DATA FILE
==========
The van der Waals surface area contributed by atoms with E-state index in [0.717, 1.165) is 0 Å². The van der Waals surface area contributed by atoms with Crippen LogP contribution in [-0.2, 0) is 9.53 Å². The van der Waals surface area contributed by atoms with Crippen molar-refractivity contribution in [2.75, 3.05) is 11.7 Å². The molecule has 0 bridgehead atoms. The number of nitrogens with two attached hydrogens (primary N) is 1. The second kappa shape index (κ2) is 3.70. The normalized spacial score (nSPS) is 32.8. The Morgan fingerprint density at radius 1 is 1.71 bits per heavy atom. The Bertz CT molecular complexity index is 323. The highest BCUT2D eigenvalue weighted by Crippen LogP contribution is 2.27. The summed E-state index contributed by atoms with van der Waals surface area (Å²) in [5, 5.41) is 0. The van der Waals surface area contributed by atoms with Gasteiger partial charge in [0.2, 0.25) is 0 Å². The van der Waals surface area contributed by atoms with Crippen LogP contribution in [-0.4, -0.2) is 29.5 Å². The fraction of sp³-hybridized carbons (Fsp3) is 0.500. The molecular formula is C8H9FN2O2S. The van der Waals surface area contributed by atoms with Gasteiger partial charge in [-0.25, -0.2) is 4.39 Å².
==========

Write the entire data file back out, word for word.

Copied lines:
The van der Waals surface area contributed by atoms with E-state index in [0.717, 1.165) is 0 Å². The van der Waals surface area contributed by atoms with Crippen LogP contribution in [-0.2, 0) is 9.53 Å². The van der Waals surface area contributed by atoms with Crippen molar-refractivity contribution in [2.75, 3.05) is 11.7 Å². The molecule has 0 bridgehead atoms. The number of nitrogens with two attached hydrogens (primary N) is 1. The second kappa shape index (κ2) is 3.70. The normalized spacial score (nSPS) is 32.8. The Morgan fingerprint density at radius 1 is 1.71 bits per heavy atom. The Bertz CT molecular complexity index is 323. The highest BCUT2D eigenvalue weighted by Crippen LogP contribution is 2.27. The summed E-state index contributed by atoms with van der Waals surface area (Å²) in [5, 5.41) is 0. The van der Waals surface area contributed by atoms with Gasteiger partial charge in [0.2, 0.25) is 0 Å². The van der Waals surface area contributed by atoms with Crippen LogP contribution in [-0.4, -0.2) is 29.5 Å². The fraction of sp³-hybridized carbons (Fsp3) is 0.500. The molecular formula is C8H9FN2O2S. The van der Waals surface area contributed by atoms with Gasteiger partial charge in [-0.25, -0.2) is 4.39 Å².